Public Speaker as a Performer

Part 03 – Tips for Public Speaking: Will the audience relate to what you are saying?

12 May , 2016  

One of my very favorite actresses Sophia Loren said something like this “Audience remembers actor or actress if they can relate to the acting. Creating relationship is the heart of acting.  It is essential.”

When you stand in front of an audience you are an actress or an actor. You have to combine many disciplines, especially the study of human nature, into your sessions – to go beyond the “mumbo jumbo” that you are going to present.  Once the audience realizes that what you are saying is exactly what happened to them, they just will love you. First establish that relationship and then present. Practice what you are going to say the first two minutes. Once the audience is in your corner then start presenting, teaching or whatever. You have to first act and then teach.

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Tell stories – real or even made up ones. But the made up ones have to sound realistic. Once, I arrived at a conference hotel two hours before my session. I got on the stage. I told the audience this cab driver story.

I got in a cab at the San Francisco, California airport and gave the address of the Marriott in San Jose. We were already on 101 south. The elderly cab driver asked me how he would get there. Oh no – I said. I am the worst driver ever. But I had my mobile phone and I knew how to use it for getting directions. I asked the cab driver whether he had a mobile phone. Who doesn’t have it nowadays? He said he has it and he was driving the cab of his son because his son was sick. He doesn’t drive otherwise. I said don’t worry. Show me your mobile phone. I want to show you how to use it for getting directions by using an app.  He gave me his mobile phone. I asked him to pull over on the shoulder and downloaded an app for him and showed how to use it. He was very happy to learn something new which he can use. We reached the Marriott without a hitch. But I still had to pay the fare!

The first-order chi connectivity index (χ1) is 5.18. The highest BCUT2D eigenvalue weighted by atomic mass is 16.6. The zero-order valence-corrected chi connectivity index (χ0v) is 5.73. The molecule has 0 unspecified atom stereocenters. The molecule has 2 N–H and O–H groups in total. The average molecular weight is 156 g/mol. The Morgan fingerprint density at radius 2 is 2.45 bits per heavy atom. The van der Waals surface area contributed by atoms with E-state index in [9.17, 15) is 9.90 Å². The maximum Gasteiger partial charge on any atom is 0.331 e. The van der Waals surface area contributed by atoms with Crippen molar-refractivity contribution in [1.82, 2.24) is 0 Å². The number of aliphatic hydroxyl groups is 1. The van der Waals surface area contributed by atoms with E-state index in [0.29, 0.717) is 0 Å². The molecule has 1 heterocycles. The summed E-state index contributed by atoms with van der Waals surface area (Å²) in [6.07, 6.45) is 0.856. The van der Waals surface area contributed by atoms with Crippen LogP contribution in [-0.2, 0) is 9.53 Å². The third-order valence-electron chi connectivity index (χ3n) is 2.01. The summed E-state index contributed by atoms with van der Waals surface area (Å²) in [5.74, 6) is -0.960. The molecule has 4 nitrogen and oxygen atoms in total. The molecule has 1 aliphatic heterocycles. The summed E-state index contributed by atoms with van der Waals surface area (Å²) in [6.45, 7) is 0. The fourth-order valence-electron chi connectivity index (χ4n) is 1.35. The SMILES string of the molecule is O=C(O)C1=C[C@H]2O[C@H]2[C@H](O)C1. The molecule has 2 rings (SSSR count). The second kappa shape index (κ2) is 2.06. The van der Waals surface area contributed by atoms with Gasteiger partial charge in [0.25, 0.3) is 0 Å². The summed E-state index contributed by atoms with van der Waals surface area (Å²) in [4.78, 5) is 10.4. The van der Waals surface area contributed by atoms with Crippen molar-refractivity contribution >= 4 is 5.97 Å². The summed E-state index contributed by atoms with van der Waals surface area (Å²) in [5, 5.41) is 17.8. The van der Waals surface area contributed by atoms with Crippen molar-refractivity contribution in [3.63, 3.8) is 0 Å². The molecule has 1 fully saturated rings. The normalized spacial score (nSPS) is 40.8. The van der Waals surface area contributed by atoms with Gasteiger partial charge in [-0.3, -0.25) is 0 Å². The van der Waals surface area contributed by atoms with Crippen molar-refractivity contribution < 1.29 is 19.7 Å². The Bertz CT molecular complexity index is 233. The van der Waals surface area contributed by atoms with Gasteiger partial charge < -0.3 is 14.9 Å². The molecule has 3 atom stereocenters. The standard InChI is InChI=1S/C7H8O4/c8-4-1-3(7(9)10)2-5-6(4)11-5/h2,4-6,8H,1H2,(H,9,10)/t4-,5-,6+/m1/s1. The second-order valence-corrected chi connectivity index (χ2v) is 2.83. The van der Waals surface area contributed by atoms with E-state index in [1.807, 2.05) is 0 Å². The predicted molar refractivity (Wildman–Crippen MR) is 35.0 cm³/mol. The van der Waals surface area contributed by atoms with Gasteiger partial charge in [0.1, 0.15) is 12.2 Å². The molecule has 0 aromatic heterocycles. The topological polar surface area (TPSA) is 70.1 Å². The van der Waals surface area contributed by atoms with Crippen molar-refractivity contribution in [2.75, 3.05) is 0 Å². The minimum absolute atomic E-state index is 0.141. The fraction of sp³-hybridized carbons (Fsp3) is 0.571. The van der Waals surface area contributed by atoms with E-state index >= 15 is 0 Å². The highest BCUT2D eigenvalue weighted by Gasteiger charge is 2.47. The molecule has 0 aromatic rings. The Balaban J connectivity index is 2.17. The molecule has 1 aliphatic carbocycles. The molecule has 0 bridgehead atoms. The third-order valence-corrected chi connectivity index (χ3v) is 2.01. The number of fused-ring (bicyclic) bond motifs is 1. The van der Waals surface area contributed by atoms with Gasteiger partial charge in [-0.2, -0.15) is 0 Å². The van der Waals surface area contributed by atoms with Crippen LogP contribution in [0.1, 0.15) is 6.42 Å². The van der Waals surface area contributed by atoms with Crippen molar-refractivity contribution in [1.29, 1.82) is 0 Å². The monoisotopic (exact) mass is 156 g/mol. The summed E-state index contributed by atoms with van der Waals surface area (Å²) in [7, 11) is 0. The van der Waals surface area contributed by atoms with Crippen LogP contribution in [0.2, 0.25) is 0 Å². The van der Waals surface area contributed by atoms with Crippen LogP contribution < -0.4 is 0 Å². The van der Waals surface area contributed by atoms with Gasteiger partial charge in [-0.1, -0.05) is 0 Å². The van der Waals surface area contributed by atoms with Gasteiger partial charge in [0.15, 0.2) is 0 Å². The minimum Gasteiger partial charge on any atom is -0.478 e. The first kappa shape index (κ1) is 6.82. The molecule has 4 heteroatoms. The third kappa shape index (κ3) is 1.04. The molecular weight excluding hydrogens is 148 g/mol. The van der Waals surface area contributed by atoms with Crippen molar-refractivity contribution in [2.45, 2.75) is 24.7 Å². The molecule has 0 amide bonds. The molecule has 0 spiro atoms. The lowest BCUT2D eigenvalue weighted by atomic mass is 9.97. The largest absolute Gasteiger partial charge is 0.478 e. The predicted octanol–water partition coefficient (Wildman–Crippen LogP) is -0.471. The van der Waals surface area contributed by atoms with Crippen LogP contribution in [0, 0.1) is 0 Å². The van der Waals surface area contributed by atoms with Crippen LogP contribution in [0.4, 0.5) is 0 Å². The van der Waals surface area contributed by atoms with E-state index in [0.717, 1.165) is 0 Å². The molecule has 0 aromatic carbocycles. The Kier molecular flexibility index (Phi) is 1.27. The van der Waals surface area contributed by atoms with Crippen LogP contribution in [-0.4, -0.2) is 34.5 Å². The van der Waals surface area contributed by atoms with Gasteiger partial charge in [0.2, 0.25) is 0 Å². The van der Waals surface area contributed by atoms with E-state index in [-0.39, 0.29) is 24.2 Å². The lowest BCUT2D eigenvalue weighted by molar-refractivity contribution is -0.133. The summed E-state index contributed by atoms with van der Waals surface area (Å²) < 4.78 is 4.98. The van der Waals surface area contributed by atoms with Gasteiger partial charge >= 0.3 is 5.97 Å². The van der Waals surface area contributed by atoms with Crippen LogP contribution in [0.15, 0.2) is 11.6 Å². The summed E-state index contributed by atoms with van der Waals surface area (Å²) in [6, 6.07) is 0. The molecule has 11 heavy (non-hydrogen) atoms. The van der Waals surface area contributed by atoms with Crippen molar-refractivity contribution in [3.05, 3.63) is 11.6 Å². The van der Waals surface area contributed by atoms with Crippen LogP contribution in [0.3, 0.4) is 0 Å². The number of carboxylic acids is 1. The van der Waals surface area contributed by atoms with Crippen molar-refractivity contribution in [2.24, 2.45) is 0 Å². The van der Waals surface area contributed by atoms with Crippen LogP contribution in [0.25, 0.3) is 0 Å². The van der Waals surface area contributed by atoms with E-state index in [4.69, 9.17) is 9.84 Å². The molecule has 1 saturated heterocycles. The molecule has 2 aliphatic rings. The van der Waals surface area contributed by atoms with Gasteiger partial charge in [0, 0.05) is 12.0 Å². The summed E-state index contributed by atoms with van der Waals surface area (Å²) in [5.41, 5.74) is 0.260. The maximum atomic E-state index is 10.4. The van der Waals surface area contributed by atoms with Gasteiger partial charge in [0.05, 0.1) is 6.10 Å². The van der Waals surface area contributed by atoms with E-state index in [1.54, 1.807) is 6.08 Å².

Almost everyone has had some encounter like that with a cab driver – whether yellow cab, or Uber or Lyft or regular cab.

After telling the cab story, I started presenting on how to develop apps and use the databases for storing the information so that it is easily retrievable. The story of the cab driver was combined with the app development and databases – the topic at hand. And honestly the story was not fictitious.

From that point onwards you require a deep knowledge of the topic at hand!

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Real expertise makes everything look  easy. When I bring human nature, under cover, into my presentations, people throughout the world relate to  it. I love to present, even when the audience doesn’t speak English and simultaneous translation is required. While some things get lost in translation, most of the messages still get through. We humans all over the world have the same emotions. We might look differently, dress differently, speak differently, eat differently, but our emotions of our hearts are the same – worldwide.

Handling audience participation:

While using examples to which the audience can relate, I also ask rhetorical questions, ones to which they can easily provide answers. When someone asks a question that I know the person could answer, I ask the person to stand next to me and give the answer a try. This helps everyone feel at ease. Audience participation grows by leaps and bounds. When the participation gets too tangential, I re-exert control and pull it back some! One way to do this is to pose a question they can’t answer–which again shows that someone is keeping the conversation on track!

I love to be in front of an audience; the larger the audience and the more interaction between the audience and me, the better performance I can provide. One highlight of my presentations was addressing nearly 3,000 people, to thundering applause, as a speaker at a major software company’s user group conference. During my speech I said, “If you think that I have an accent, wait until you hear the speaker after me!” Dr. Henry Kissinger was going to speak after me–of course, this was after he was no longer United States Secretary of State. ...

Most importantly, all my speaking success depends upon being confident that I have complete mastery of the topics I cover in my performance. A lot of hard work is required before and during any session. It is like a little duck in a pond–one thinks it is gliding so effortlessly, but under the water’s surface it is thrashing its legs furiously–which no one sees!


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